Proust in Time: The Prisoner
The Prisoner, the fifth volume of Proust’s In Search of Lost Time and the opening passage of le roman Albertine, “the Albertine cycle,” is a portrait of obsessive love. Albertine, the prisoner of the title, prowls the golden cage of the narrator’s house, swathed in luxury, the object of his jealous, possessive fixation. How does romantic love work? And what does Proust’s picture of the tragicomedy of romantic love in belle époque France have to do with art, class, capital, politics, gossip, social contest, sexual orientation, memory, or possibilities for working intimacy?
As we read The Prisoner, we’ll consider the following questions: What kind of theory of romantic love emerges from this volume of In Search for Lost Time? Are obsession and possession necessary elements of love? What, if anything, is distinctly modern about the experience of this kind of love? How should we understand this volume against the intellectual tapestry of the late 19th- and early 20th century, especially given the rise of psychoanalysis, new theories of time and memory, and new theorizations of the social? How should we understand Proust as queer literature? How should we understand Proust’s work as Jewish literature? What kind of politics and aesthetics are at work in the novel? How does it speak to different kinds of modernism and what are its debts to aestheticism and decadence? What does Proust’s modernity have to do with the advent of total war? What does it mean to read Proust now? And, as ever, what does it mean to read Proust in time?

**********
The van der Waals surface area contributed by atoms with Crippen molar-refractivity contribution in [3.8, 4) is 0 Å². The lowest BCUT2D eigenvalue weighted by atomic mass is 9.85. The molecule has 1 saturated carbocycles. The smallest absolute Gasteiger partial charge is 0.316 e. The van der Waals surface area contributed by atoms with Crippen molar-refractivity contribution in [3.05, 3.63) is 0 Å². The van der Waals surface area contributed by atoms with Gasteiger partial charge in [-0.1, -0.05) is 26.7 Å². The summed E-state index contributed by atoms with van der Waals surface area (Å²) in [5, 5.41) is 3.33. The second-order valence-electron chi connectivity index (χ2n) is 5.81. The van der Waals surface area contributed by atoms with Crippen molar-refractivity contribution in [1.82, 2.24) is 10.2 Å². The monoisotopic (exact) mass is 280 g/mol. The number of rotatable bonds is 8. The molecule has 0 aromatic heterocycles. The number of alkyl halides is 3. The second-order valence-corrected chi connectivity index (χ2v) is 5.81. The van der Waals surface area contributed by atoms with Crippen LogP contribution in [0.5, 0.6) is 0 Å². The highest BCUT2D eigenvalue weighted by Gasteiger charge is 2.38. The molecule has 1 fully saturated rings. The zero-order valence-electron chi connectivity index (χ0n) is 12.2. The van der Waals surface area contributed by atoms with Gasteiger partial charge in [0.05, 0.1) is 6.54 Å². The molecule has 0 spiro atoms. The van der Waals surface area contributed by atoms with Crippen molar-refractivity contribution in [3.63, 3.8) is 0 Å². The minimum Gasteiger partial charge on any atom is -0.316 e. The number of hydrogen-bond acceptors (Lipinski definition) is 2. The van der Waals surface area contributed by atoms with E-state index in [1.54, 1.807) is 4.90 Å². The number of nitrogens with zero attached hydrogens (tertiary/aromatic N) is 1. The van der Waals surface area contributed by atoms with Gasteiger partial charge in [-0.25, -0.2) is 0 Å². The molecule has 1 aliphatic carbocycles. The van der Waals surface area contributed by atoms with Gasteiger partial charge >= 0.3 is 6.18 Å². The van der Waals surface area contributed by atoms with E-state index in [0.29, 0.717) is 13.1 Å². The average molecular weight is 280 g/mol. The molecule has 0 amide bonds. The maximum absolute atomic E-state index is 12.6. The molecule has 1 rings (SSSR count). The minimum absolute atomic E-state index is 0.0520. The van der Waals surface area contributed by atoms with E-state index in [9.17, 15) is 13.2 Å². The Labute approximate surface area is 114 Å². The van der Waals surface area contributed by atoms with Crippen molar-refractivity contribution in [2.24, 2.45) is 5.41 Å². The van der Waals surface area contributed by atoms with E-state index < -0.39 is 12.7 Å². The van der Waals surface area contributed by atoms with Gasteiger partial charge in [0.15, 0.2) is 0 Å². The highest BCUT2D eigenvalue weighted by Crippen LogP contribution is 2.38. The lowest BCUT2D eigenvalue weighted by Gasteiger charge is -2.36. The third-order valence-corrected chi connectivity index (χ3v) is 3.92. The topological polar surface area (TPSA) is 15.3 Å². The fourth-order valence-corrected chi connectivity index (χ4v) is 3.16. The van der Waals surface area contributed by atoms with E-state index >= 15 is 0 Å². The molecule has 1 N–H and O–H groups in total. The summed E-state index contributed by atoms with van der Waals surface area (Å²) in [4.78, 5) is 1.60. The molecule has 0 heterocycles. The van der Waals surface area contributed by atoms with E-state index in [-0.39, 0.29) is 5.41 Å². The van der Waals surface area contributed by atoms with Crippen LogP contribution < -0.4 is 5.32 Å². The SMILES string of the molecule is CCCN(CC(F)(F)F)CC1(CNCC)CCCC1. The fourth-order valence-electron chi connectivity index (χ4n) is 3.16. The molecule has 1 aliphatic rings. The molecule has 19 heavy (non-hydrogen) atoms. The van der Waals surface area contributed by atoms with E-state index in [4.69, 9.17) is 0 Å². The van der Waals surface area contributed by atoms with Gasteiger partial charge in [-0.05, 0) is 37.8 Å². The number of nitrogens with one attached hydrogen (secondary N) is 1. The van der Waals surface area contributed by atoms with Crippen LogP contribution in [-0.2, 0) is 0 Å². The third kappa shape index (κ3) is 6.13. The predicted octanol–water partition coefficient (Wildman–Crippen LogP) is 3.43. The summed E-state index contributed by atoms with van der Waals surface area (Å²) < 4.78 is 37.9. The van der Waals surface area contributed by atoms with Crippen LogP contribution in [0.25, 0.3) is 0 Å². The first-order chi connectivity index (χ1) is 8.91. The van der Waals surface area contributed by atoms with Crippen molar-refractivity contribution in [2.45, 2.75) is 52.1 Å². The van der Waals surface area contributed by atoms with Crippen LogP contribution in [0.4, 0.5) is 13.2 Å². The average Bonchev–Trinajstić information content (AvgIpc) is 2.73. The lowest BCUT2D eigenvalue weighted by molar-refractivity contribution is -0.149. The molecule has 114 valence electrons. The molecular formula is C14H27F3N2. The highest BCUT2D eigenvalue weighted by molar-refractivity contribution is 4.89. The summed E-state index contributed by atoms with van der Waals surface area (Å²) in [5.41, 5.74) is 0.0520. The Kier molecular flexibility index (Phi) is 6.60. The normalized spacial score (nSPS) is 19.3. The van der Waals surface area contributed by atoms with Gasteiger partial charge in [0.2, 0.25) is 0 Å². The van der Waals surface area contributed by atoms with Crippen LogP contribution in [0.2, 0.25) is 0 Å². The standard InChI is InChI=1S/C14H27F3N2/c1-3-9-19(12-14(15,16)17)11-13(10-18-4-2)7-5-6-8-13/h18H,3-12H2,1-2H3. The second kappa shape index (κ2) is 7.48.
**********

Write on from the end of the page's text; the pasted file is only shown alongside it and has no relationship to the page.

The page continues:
The translation of record will be the Modern Library edition (Moncrieff, Kilmartin, and Enright). Supplementary materials will emphasize selections from Proust’s critical tradition as well as entries in the history and theory of sexuality. These are likely to include: Adorno, Beckett, Benjamin, Bersani, Bowie, Foucault, Genette, Kristeva, Jameson, Said, Sedgwick, Shattuck et. al.
Course ScheduleThursday, 6:30-9:30pm ET
January 28 — February 18, 2021